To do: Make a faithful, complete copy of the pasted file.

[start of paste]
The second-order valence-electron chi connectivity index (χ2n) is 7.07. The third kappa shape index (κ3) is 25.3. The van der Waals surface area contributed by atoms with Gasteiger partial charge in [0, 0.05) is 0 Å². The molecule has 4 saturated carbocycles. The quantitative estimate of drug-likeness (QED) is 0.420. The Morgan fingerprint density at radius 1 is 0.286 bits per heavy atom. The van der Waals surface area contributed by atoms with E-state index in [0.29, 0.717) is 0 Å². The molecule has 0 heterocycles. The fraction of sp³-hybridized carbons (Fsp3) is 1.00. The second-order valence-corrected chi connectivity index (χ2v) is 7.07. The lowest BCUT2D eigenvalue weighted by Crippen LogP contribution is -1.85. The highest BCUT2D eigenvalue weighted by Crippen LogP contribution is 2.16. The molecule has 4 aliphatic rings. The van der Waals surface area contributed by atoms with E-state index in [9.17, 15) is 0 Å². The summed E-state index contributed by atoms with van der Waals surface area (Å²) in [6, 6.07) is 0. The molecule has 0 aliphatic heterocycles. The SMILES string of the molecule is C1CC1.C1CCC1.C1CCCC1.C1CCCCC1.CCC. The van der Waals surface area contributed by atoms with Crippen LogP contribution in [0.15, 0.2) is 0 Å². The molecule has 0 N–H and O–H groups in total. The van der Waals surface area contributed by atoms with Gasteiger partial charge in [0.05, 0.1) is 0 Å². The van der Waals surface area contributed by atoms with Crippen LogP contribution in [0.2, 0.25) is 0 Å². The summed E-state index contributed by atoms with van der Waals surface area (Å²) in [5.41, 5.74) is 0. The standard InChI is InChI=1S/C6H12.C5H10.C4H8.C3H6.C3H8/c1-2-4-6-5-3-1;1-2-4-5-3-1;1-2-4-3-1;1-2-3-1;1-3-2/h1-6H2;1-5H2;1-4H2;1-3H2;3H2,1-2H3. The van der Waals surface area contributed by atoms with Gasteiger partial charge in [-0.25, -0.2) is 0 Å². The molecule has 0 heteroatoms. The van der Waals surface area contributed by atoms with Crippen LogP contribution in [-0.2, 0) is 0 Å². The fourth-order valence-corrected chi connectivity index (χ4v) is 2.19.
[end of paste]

The second-order valence-electron chi connectivity index (χ2n) is 7.07. The third kappa shape index (κ3) is 25.3. The van der Waals surface area contributed by atoms with Gasteiger partial charge in [0, 0.05) is 0 Å². The molecule has 4 saturated carbocycles. The quantitative estimate of drug-likeness (QED) is 0.420. The Morgan fingerprint density at radius 1 is 0.286 bits per heavy atom. The van der Waals surface area contributed by atoms with E-state index in [0.29, 0.717) is 0 Å². The molecule has 0 heterocycles. The fraction of sp³-hybridized carbons (Fsp3) is 1.00. The second-order valence-corrected chi connectivity index (χ2v) is 7.07. The lowest BCUT2D eigenvalue weighted by Crippen LogP contribution is -1.85. The highest BCUT2D eigenvalue weighted by Crippen LogP contribution is 2.16. The molecule has 4 aliphatic rings. The van der Waals surface area contributed by atoms with E-state index in [9.17, 15) is 0 Å². The summed E-state index contributed by atoms with van der Waals surface area (Å²) in [6, 6.07) is 0. The molecule has 0 aliphatic heterocycles. The SMILES string of the molecule is C1CC1.C1CCC1.C1CCCC1.C1CCCCC1.CCC. The van der Waals surface area contributed by atoms with Crippen LogP contribution in [0.15, 0.2) is 0 Å². The molecule has 0 N–H and O–H groups in total. The van der Waals surface area contributed by atoms with Gasteiger partial charge in [0.05, 0.1) is 0 Å². The van der Waals surface area contributed by atoms with Crippen LogP contribution in [0.2, 0.25) is 0 Å². The summed E-state index contributed by atoms with van der Waals surface area (Å²) in [5.41, 5.74) is 0. The standard InChI is InChI=1S/C6H12.C5H10.C4H8.C3H6.C3H8/c1-2-4-6-5-3-1;1-2-4-5-3-1;1-2-4-3-1;1-2-3-1;1-3-2/h1-6H2;1-5H2;1-4H2;1-3H2;3H2,1-2H3. The van der Waals surface area contributed by atoms with Gasteiger partial charge in [-0.25, -0.2) is 0 Å². The molecule has 0 heteroatoms. The van der Waals surface area contributed by atoms with Crippen LogP contribution in [-0.2, 0) is 0 Å². The fourth-order valence-corrected chi connectivity index (χ4v) is 2.19.